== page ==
India-based medical research organisation SKAN Research Trust and UK-based food and health research centre Quadram Institute have partnered to develop new microbial therapies.

The partnership will use Quadram’s TraDIS-Xpress platform to study the action of traditional medical compounds on bacteria to reformulate and develop novel antibacterial regimens.

TraDIS-Xpress (transposon-directed insertion-site sequencing) is a high-resolution whole-genome assay that identifies the genes that may affect bacterial fitness in any given condition.

The platform improves upon conventional transposon mutagenesis approaches and helps determine how gene expression and gene deletion affect bacterial fitness.

In addition, TraDIS-Xpress facilitates the investigation of essential genes that cannot be inactivated and therefore cannot be assayed by other approaches.

Quadram said that its TraDIS-Xpress platform will help uncover new antimicrobial agents and develop better prebiotics and probiotics for health promotion.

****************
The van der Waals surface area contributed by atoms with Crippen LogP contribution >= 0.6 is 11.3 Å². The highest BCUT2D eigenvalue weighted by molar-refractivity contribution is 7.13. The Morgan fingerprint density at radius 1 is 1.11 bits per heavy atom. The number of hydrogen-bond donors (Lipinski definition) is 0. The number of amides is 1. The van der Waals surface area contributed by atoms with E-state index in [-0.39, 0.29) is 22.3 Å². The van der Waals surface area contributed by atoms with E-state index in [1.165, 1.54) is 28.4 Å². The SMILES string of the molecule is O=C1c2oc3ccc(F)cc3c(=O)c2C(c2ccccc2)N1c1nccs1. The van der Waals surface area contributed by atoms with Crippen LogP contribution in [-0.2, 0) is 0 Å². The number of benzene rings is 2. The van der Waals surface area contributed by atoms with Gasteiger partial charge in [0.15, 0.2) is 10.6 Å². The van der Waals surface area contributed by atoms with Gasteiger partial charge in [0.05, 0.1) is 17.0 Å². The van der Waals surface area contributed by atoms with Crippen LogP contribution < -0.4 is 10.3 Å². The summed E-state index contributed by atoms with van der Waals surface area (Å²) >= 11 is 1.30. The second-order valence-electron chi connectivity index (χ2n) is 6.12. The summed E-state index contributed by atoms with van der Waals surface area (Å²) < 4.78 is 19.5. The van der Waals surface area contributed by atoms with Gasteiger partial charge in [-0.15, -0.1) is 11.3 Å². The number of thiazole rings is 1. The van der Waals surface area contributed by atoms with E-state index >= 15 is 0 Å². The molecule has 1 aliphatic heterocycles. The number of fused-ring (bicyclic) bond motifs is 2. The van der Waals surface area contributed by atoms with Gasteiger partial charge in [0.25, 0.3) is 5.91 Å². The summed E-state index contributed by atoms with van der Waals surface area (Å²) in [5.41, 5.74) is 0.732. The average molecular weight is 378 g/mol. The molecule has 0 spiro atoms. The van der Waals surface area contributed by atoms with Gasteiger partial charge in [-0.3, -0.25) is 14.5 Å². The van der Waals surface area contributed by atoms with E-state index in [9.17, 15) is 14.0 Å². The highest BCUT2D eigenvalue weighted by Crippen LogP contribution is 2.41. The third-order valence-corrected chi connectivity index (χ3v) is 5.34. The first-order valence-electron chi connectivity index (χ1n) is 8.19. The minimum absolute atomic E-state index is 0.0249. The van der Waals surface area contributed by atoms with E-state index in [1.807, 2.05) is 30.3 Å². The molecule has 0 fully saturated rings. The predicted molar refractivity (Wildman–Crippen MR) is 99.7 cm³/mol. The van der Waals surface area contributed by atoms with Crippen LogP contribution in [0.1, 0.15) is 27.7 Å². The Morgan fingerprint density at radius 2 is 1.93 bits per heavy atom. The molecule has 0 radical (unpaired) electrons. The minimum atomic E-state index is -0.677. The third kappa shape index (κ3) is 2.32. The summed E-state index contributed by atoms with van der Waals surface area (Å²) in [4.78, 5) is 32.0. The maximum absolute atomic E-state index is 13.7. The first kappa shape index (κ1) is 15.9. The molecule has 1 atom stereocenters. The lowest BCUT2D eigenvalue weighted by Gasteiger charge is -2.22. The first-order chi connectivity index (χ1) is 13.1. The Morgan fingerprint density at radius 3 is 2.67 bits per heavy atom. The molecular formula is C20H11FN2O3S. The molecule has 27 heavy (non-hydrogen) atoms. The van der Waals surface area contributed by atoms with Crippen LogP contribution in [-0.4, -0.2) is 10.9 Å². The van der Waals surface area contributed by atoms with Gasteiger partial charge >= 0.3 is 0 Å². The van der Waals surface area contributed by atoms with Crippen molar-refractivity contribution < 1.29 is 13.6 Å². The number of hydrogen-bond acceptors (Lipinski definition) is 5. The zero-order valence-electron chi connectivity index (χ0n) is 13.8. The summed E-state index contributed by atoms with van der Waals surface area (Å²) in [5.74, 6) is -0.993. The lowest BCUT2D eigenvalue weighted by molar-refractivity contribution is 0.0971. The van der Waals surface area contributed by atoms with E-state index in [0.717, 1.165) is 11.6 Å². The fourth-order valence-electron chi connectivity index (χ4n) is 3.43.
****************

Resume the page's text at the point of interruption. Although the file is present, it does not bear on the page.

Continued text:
Quadram Institute Bioscience director Ian Charles said: “I’m excited to see the cutting-edge genomic technology and expertise we have here in Quadram supporting our valued partners at the SKAN Research Trust to benefit the health of the people of India.”

SKAN chairman and managing trustee Ashok Soota said: “The research on novel microbial therapies raises our collaboration with QIB to a whole new level.

“We are grateful to Ian Charles for including SKAN as a partner in this transformational initiative.”

SKAN and Quadram will jointly conduct the study, led by Quadram principal investigator Mark Webber and SKAN’s deputy director Yogesh Shouche.

The study is part of a broader partnership agreement between the two organisations.

As part of the joint study, SKAN researchers will be trained on the TraDIS Xpress platform at the Quadram Institute in Norwich Research Park.

The partnership will generate data from large Indian cohorts that will help develop therapies specific to Indians.

Quadram Institute Bioscience Group leader Mark Webber said: “This project highlights the potential of the TraDIS Xpress platform for identifying and understanding the genetic basis behind bacteria’s enormous capacity to adapt for survival.”

SKAN deputy director Yogesh Shouche said: “The three-year project will also study the mechanisms of drug resistance for key pathogens relevant to India and the action of selected food additives used in India on the growth of selected gut microbes.”